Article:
As in the laminate known from the Federal Republic of Germany Printed Patent Publication No. 35 19 452, if the bearing material forming the anti-friction layer is not completely homogeneous, hard nickel and manganese particles or hard particles containing nickel and/or manganese may be permissible. Applicants have discovered that improved strength can be attained if the particle size is essentially less than or equal to 5 microns; and that less than 5 particles, preferably no more than 1 particle of a size greater than or equal to 5 microns be present in a volume element of a cube of 0.1 mm edge length.

It is of particular advantage within the scope of the present invention if the aluminum alloy contains 1 percent to 3 percent nickel by weight, and 0.1 percent to 2.5 percent manganese by weight. It is further especially advantageous within the scope of the invention if the bismuth addition in the aluminum alloy according to the invention amounts to between 0.1 percent and 3 percent by weight.

A second advantageous solution of the posed problem consists in that the aluminum alloy forming the bearing material contains additional copper in an amount of from 0.02 percent and 1.5 percent by weight.

Limiting the additional copper, according to the invention, to between 0.02 and 1.5 percent by weight means that the additional copper becomes markedly increased over the copper content found in the aluminum alloy, which is permissible as an impurity in the aluminum; on the other hand the copper content should not be above an amount at which a hardening of the alloy occurs.

What the additional copper achieves, according to the invention, is that besides the mixed crystal strengthening of the bearing material in the aluminum/nickel/manganese alloy with copper addition as known from the Federal Republic of Germany Printed Patent Publication No. 35 19 452, there also occur ternary and quaternary phases or crystal types which, due to their hardness, cause the strength of the aluminum matrix to increase. As an additional advantage of the invention, the aluminum/nickel/manganese/copper alloy offers the possibility of predetermined control of the strength values that may be desired and required for each individual application, by selecting appropriate heat treatment temperatures and/or heat treatment cycles in the course of their processing. As far as can be understood, control of the mixed crystal supersaturation and the size and amount of the precipitations.

It has proved to be particularly advantageous, within the scope of the invention, to have the aluminum alloy contain 1 to 3 percent nickel by weight and 0.1 to 2.5 percent manganese by weight.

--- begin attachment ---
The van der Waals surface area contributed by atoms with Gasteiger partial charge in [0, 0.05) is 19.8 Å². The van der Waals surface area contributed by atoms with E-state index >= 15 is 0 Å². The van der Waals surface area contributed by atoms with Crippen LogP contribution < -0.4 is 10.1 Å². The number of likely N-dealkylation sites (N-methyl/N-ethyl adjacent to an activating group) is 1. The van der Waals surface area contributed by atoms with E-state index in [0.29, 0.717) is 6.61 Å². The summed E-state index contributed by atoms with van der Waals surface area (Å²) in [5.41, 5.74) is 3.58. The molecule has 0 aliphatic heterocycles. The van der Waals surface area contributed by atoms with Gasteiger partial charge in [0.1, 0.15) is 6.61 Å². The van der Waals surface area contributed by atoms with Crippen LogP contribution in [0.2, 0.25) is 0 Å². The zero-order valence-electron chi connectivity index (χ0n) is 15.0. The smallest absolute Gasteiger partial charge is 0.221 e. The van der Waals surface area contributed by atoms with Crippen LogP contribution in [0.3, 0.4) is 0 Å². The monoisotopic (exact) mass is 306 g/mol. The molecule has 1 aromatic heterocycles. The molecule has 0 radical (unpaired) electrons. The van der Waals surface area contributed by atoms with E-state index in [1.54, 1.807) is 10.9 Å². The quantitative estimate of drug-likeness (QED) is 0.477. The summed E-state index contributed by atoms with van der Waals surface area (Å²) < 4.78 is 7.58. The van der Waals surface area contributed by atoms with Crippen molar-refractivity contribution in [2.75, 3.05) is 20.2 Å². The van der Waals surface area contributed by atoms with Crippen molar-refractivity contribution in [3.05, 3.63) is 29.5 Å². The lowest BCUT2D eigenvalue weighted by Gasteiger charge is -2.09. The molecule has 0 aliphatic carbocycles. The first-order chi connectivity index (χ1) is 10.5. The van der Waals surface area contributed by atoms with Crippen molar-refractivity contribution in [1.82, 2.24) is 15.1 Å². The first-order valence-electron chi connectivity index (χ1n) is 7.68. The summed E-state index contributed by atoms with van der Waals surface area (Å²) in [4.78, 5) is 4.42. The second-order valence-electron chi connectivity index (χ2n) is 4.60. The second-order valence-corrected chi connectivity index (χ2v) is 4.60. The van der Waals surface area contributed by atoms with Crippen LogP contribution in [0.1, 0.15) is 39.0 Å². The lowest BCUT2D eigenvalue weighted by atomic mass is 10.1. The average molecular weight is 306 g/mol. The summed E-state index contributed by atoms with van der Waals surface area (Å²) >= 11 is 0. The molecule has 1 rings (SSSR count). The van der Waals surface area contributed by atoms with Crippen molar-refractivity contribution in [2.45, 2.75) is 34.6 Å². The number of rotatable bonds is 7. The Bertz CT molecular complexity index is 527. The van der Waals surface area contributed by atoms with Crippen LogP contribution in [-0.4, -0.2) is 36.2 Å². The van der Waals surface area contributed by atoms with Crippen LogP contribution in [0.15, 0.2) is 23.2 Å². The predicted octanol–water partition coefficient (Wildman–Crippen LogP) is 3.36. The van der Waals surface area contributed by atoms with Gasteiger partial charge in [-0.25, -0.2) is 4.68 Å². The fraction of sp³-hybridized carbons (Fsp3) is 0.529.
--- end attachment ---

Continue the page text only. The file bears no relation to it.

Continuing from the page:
As a third especially advantageous solution of the posed problem, it was found that the aluminum/nickel/manganese alloy can contain, in combination:

a bismuth addition of between 0.1 and 3 percent by weight, and

a copper addition of between 0.02 and 1.5 percent by weight.

In this context, the combination of a bismuth addition of between 0.3 and 3 percent by weight and a copper addition of between 0.3 and 0.8 percent by weight is particularly advantageous.

With this combination of bismuth and copper additions to the aluminum/nickel/manganese alloy, the mixed crystal strengthening present in a bearing material based on aluminum/nickel/manganese as known from the Federal Republic of Germany Printed Patent Publication No. 35 19 452 is further improved in that the ternary and quarternary phases or mixed crystal types brought about by the addition of copper effect a considerable increase of the strength values of the aluminum alloy on the one hand, yet do not impair its machinability, especially its machinability by chip removal, on the other hand. As an additional advantage, the aluminum/nickel/manganese alloy with the combination of bismuth and copper additions offers the possibility of considerably improving the control of the strength levels to be exercised in the course of the manufacturing process, by the selection of appropriate heat treatment temperatures or heat treatment cycle control measures to be taken in the course of processing for the level of the strength values required. It has turned out that the copper addition and the bismuth addition in the alloy according to the invention do not influence each other adversely, but in their interaction achieve considerably better slidability and improved emergency running properties of an anti-friction layer made of such an alloy. In addition, a much improved stabilization of the friction bearing characteristics of an anti-friction layer made of aluminum/nickel/manganese alloy with combined copper additions and bismuth additions is had.